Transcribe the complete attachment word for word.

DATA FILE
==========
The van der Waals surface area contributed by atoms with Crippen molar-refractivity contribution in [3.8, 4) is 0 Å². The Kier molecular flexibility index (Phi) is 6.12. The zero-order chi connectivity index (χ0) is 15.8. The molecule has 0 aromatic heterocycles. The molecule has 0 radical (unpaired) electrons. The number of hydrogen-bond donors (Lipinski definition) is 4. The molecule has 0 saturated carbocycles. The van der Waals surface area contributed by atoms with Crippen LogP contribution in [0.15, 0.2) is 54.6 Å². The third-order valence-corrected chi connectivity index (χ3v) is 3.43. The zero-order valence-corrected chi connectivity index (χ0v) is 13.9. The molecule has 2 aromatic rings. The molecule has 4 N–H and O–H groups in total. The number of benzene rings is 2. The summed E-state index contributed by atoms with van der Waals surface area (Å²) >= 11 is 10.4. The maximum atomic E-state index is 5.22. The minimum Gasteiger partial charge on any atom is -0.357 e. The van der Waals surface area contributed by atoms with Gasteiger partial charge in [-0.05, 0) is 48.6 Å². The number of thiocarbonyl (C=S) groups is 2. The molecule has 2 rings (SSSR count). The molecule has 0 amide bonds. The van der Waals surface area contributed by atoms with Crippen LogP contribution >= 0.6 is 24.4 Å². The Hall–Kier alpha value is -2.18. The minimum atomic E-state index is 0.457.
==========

The van der Waals surface area contributed by atoms with Crippen molar-refractivity contribution in [3.8, 4) is 0 Å². The Kier molecular flexibility index (Phi) is 6.12. The zero-order chi connectivity index (χ0) is 15.8. The molecule has 0 aromatic heterocycles. The molecule has 0 radical (unpaired) electrons. The number of hydrogen-bond donors (Lipinski definition) is 4. The molecule has 0 saturated carbocycles. The van der Waals surface area contributed by atoms with Crippen LogP contribution in [0.15, 0.2) is 54.6 Å². The third-order valence-corrected chi connectivity index (χ3v) is 3.43. The zero-order valence-corrected chi connectivity index (χ0v) is 13.9. The molecule has 2 aromatic rings. The molecule has 4 N–H and O–H groups in total. The number of benzene rings is 2. The summed E-state index contributed by atoms with van der Waals surface area (Å²) >= 11 is 10.4. The maximum atomic E-state index is 5.22. The minimum Gasteiger partial charge on any atom is -0.357 e. The van der Waals surface area contributed by atoms with Gasteiger partial charge in [-0.05, 0) is 48.6 Å². The number of thiocarbonyl (C=S) groups is 2. The molecule has 2 rings (SSSR count). The molecule has 0 amide bonds. The van der Waals surface area contributed by atoms with Crippen LogP contribution >= 0.6 is 24.4 Å². The Hall–Kier alpha value is -2.18. The minimum atomic E-state index is 0.457.